Rajon Rondo Admits He Is Hard to Coach, Would Not Want to Play for Anyone But Doc Rivers


June 10, 2013

Rajon Rondo, Earl WatsonRajon Rondo could be a little difficult to deal with early in his career. In fact, Rondo admits those days are not completely behind him.

In a series of videos released by Red Bull, one of Rondo’s marketing partners, the Celtics point guard touched on his relationship with Doc Rivers and how his bond with his coach has grown over the years. One of the knocks on Rondo has been that he is tough to coach, and he did not dispute that when it was mentioned to him.

“I still am,” Rondo said. “It’s not that I’m hard to coach, it’s that I may challenge what you say. I know the game myself. I’m out there playing the game, so I may have saw something different versus what you saw from the sidelines, so I’m going to be respectful. I’m going to let the coach talk. Me and Doc talk all the time, just different dialogues, but we’ve built to that relationship. We’ve been together for seven years, so if I’ve got any questions, he pretty much has all the answers, and if he doesn’t, he’s always honest with me. Like I said, I wouldn’t rather play for any other coach.”

If Rondo truly would rather not play for any coach but Rivers, he must be watching this offseason’s proceedings closely. Rivers has yet to commit to returning to the bench for the Celtics next season, and a report Monday suggested Rivers would be hesitant to commit to another long-term rebuild. Rondo devoted a lot of time to building his relationship with Rivers. Come next season, he may have to start all over again with a new coach.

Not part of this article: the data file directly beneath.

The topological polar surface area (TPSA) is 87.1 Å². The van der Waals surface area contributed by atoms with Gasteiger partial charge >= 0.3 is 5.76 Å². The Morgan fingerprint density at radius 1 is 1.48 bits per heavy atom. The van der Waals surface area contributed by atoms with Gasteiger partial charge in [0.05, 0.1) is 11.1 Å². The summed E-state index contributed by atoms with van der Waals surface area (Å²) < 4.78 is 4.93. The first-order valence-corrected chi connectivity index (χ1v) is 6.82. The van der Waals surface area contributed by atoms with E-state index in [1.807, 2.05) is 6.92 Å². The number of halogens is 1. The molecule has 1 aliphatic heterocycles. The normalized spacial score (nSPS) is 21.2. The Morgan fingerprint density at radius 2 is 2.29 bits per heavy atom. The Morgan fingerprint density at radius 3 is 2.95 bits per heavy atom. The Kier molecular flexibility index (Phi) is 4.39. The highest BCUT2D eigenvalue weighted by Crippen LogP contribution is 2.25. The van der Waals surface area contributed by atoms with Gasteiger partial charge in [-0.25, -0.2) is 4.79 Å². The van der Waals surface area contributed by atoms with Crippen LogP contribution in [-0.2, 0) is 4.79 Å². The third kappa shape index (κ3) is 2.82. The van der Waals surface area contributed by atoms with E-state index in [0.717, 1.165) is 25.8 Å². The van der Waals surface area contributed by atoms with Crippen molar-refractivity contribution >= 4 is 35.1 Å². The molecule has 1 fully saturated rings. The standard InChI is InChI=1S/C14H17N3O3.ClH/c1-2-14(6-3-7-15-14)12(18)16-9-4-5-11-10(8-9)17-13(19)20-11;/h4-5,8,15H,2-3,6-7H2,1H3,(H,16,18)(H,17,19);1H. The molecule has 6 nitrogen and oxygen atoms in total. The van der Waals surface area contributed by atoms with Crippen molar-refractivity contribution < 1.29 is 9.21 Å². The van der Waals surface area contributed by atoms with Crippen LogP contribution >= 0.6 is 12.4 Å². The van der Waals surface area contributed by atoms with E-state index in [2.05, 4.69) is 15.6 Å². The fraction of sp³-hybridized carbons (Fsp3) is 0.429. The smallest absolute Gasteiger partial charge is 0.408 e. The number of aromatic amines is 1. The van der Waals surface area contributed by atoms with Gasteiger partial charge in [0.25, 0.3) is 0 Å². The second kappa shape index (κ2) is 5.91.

“We’ve always been on the same page, pretty much,” Rondo said. “Each year we’re growing, learning each other more and communicating better each year.”

Rondo has become more receptive to criticism, he said, because he came to understand where Rivers was coming from. Now 27, Rondo said he sees Rivers was tough because he cared.

“As a young player, you always think the coach is being hard on you,” Rondo said. “He should be. If he’s not, it means he doesn’t care. They always say, ‘When I stop talking to you, that’s when you should worry,’ versus when he’s hollering at you. My first year was pretty rough, but I have great mentors in my life that I could call, that would say, you’ve got to listen to your coach, so I was able to make it through that. It wasn’t a big deal, it was just tough. We lost 18 in a row that year, so I felt I could help the team.

“Then you’ve got to look at it a different way. The way I look at Doc, you know, the coach doesn’t want to hurt you. We all want the same thing, which is a win. Whatever he’s telling me or the team, it’s for the betterment of the team. You have to take yourself out of it and look at it from a team aspect.”

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